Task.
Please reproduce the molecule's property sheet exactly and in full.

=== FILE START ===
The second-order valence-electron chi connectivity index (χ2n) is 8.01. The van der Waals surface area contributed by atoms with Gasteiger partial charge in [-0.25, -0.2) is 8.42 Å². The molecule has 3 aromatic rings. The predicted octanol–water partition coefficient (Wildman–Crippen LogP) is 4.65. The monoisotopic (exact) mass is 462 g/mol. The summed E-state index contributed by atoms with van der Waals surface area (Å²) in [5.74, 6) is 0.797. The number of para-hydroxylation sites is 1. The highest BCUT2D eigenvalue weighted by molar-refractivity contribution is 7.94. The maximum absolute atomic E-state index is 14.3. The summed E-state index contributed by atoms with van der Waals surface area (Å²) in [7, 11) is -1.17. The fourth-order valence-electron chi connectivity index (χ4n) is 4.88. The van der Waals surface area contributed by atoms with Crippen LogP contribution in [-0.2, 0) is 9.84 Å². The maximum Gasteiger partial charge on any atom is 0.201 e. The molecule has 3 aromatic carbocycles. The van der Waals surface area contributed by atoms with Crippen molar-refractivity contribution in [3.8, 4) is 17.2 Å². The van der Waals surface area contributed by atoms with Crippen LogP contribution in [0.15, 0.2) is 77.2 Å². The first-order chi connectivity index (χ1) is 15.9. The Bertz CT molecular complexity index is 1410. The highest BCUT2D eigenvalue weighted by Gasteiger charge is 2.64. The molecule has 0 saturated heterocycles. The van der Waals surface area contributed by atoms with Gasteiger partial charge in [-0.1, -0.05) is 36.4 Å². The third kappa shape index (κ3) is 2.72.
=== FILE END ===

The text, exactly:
The second-order valence-electron chi connectivity index (χ2n) is 8.01. The van der Waals surface area contributed by atoms with Gasteiger partial charge in [-0.25, -0.2) is 8.42 Å². The molecule has 3 aromatic rings. The predicted octanol–water partition coefficient (Wildman–Crippen LogP) is 4.65. The monoisotopic (exact) mass is 462 g/mol. The summed E-state index contributed by atoms with van der Waals surface area (Å²) in [5.74, 6) is 0.797. The number of para-hydroxylation sites is 1. The highest BCUT2D eigenvalue weighted by molar-refractivity contribution is 7.94. The maximum absolute atomic E-state index is 14.3. The summed E-state index contributed by atoms with van der Waals surface area (Å²) in [7, 11) is -1.17. The fourth-order valence-electron chi connectivity index (χ4n) is 4.88. The van der Waals surface area contributed by atoms with Crippen LogP contribution in [-0.2, 0) is 9.84 Å². The maximum Gasteiger partial charge on any atom is 0.201 e. The molecule has 3 aromatic carbocycles. The van der Waals surface area contributed by atoms with Crippen molar-refractivity contribution in [3.8, 4) is 17.2 Å². The van der Waals surface area contributed by atoms with Crippen LogP contribution in [0.15, 0.2) is 77.2 Å². The first-order chi connectivity index (χ1) is 15.9. The Bertz CT molecular complexity index is 1410. The highest BCUT2D eigenvalue weighted by Gasteiger charge is 2.64. The molecule has 0 saturated heterocycles. The van der Waals surface area contributed by atoms with Gasteiger partial charge in [-0.1, -0.05) is 36.4 Å². The third kappa shape index (κ3) is 2.72.